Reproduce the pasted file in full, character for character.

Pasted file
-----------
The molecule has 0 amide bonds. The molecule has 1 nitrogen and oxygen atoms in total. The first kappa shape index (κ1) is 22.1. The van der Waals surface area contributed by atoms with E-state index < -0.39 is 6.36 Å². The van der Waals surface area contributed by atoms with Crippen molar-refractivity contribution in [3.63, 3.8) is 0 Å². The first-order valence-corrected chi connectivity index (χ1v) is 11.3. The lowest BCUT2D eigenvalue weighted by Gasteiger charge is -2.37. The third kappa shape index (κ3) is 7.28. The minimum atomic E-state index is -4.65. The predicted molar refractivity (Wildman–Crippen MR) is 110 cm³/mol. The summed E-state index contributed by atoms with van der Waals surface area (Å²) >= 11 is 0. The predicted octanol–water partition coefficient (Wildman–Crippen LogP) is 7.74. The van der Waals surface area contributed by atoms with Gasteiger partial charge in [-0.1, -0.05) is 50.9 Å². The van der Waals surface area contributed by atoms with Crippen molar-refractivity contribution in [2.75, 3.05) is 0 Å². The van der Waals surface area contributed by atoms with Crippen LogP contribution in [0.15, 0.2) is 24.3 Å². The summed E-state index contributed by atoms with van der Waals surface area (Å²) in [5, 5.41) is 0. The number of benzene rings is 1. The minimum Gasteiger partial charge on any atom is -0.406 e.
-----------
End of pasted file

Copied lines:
The molecule has 0 amide bonds. The molecule has 1 nitrogen and oxygen atoms in total. The first kappa shape index (κ1) is 22.1. The van der Waals surface area contributed by atoms with E-state index < -0.39 is 6.36 Å². The van der Waals surface area contributed by atoms with Crippen molar-refractivity contribution in [3.63, 3.8) is 0 Å². The first-order valence-corrected chi connectivity index (χ1v) is 11.3. The lowest BCUT2D eigenvalue weighted by Gasteiger charge is -2.37. The third kappa shape index (κ3) is 7.28. The minimum atomic E-state index is -4.65. The predicted molar refractivity (Wildman–Crippen MR) is 110 cm³/mol. The summed E-state index contributed by atoms with van der Waals surface area (Å²) >= 11 is 0. The predicted octanol–water partition coefficient (Wildman–Crippen LogP) is 7.74. The van der Waals surface area contributed by atoms with Gasteiger partial charge in [-0.1, -0.05) is 50.9 Å². The van der Waals surface area contributed by atoms with Crippen molar-refractivity contribution in [2.75, 3.05) is 0 Å². The van der Waals surface area contributed by atoms with Crippen LogP contribution in [0.15, 0.2) is 24.3 Å². The summed E-state index contributed by atoms with van der Waals surface area (Å²) in [5, 5.41) is 0. The number of benzene rings is 1. The minimum Gasteiger partial charge on any atom is -0.406 e.